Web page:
Kenya’s national broadcaster risks going off-air due to mounting level of debts running into billions of shillings

The committee was further treated to more shocking news after KBC disclosed that it only had 37 correspondents around the country.

  • Kenya Broadcasting Corporation founded in 1928 is sinking fast into a financial crisis, a Senate committee was told Tuesday.
  • The committee was further treated to more shocking news after the state broadcaster disclosed that it only had 37 correspondents around the country.

Kenya Broadcasting Corporation founded in 1928 is sinking fast into a financial crisis, a Senate committee was told Tuesday.

Senate Committee on Information and Communication Technology (ICT) chaired by Baringo Senator Gideon Moi heard that the once flourishing media house was unable to remit statutory charges to relevant authorities due to a loss of close to Sh7 billion.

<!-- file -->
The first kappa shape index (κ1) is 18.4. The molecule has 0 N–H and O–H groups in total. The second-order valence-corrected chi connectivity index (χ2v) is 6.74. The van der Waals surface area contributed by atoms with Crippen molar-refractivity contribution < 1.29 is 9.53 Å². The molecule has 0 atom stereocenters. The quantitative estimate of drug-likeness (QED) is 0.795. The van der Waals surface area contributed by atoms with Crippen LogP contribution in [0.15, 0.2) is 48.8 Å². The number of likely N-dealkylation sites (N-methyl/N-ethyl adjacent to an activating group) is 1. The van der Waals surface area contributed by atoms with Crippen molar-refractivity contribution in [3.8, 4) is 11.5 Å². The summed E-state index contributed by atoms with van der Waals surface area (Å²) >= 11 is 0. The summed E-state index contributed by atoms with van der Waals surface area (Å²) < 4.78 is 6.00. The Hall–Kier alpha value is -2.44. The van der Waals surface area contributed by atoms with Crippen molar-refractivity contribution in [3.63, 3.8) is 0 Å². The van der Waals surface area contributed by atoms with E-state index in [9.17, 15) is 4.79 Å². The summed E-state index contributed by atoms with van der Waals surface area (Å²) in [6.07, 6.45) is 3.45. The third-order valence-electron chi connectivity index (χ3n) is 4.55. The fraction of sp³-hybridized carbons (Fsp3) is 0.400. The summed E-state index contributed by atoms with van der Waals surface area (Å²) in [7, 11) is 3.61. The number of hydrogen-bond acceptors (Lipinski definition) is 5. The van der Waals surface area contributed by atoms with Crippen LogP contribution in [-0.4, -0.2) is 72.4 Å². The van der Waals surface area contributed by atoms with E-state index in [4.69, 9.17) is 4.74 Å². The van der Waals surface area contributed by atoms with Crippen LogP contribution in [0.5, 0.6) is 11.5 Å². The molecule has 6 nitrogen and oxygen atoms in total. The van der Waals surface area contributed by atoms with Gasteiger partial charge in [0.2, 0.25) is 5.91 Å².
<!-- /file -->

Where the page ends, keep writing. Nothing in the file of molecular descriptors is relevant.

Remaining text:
Officials from the state broadcaster told the Senate Committee that it was unable to remit Sh205 million to the Kenya Revenue Authority despite deducting the money from the employees.

Samwel Otieno, who represented the KBC managing director, told the Committee that the corporation was spending up to Sh180 million every month on recurrent expenditure against Sh90 million that it was generating.

An uncleared loan from Japan borrowed in 1989 is also weighing down the corporation.

The loan from the Overseas Economic Cooperation Fund (OECF) has since grown to over Sh40 billion.

The committee, also heard that KBC had not paid Sh127 million for satellite operations.

What is even more mindboggling is the fact that the despite the corporation deducting employees’ wages it had not been remitting the same to respective savings and credit cooperative organisations (saccos).

“It is wrong, even in the eyes of God, to deprive labourers of their wages. We are disappointed,” said Gideon.

The committee was further treated to more shocking news after the state broadcaster disclosed that it only had 37 correspondents around the country.

“You are treating your people badly, you need to convince us that KBC is worth having,” said Homa Bay Senator Moses Kajwang.

The future of KBC remains uncertain.

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